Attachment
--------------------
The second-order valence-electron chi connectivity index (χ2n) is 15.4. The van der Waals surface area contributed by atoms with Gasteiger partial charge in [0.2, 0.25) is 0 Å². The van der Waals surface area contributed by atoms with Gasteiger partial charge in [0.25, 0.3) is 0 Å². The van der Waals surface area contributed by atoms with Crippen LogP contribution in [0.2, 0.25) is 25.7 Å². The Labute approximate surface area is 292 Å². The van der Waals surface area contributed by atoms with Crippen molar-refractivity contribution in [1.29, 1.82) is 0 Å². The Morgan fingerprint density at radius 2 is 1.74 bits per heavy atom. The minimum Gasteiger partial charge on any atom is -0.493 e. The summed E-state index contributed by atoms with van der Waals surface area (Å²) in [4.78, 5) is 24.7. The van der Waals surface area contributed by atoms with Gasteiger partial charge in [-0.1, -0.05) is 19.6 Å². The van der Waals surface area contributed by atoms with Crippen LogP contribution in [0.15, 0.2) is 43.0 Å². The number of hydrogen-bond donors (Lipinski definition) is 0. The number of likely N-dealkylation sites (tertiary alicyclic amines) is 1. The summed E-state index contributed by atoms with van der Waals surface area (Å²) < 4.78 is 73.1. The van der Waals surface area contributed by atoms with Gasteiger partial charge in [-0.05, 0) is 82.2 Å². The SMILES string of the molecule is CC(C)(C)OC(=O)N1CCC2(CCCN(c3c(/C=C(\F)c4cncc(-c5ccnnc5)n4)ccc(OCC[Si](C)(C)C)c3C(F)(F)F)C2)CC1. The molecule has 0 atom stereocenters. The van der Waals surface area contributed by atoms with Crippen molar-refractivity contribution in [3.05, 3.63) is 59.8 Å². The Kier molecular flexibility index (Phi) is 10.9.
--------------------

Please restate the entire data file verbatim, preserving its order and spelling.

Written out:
The second-order valence-electron chi connectivity index (χ2n) is 15.4. The van der Waals surface area contributed by atoms with Gasteiger partial charge in [0.2, 0.25) is 0 Å². The van der Waals surface area contributed by atoms with Gasteiger partial charge in [0.25, 0.3) is 0 Å². The van der Waals surface area contributed by atoms with Crippen LogP contribution in [0.2, 0.25) is 25.7 Å². The Labute approximate surface area is 292 Å². The van der Waals surface area contributed by atoms with Crippen molar-refractivity contribution in [1.29, 1.82) is 0 Å². The Morgan fingerprint density at radius 2 is 1.74 bits per heavy atom. The minimum Gasteiger partial charge on any atom is -0.493 e. The summed E-state index contributed by atoms with van der Waals surface area (Å²) in [4.78, 5) is 24.7. The van der Waals surface area contributed by atoms with Gasteiger partial charge in [-0.1, -0.05) is 19.6 Å². The van der Waals surface area contributed by atoms with Crippen LogP contribution in [0.15, 0.2) is 43.0 Å². The number of hydrogen-bond donors (Lipinski definition) is 0. The number of likely N-dealkylation sites (tertiary alicyclic amines) is 1. The summed E-state index contributed by atoms with van der Waals surface area (Å²) < 4.78 is 73.1. The van der Waals surface area contributed by atoms with Gasteiger partial charge in [-0.05, 0) is 82.2 Å². The SMILES string of the molecule is CC(C)(C)OC(=O)N1CCC2(CCCN(c3c(/C=C(\F)c4cncc(-c5ccnnc5)n4)ccc(OCC[Si](C)(C)C)c3C(F)(F)F)C2)CC1. The molecule has 0 atom stereocenters. The van der Waals surface area contributed by atoms with Crippen molar-refractivity contribution in [3.05, 3.63) is 59.8 Å². The Kier molecular flexibility index (Phi) is 10.9.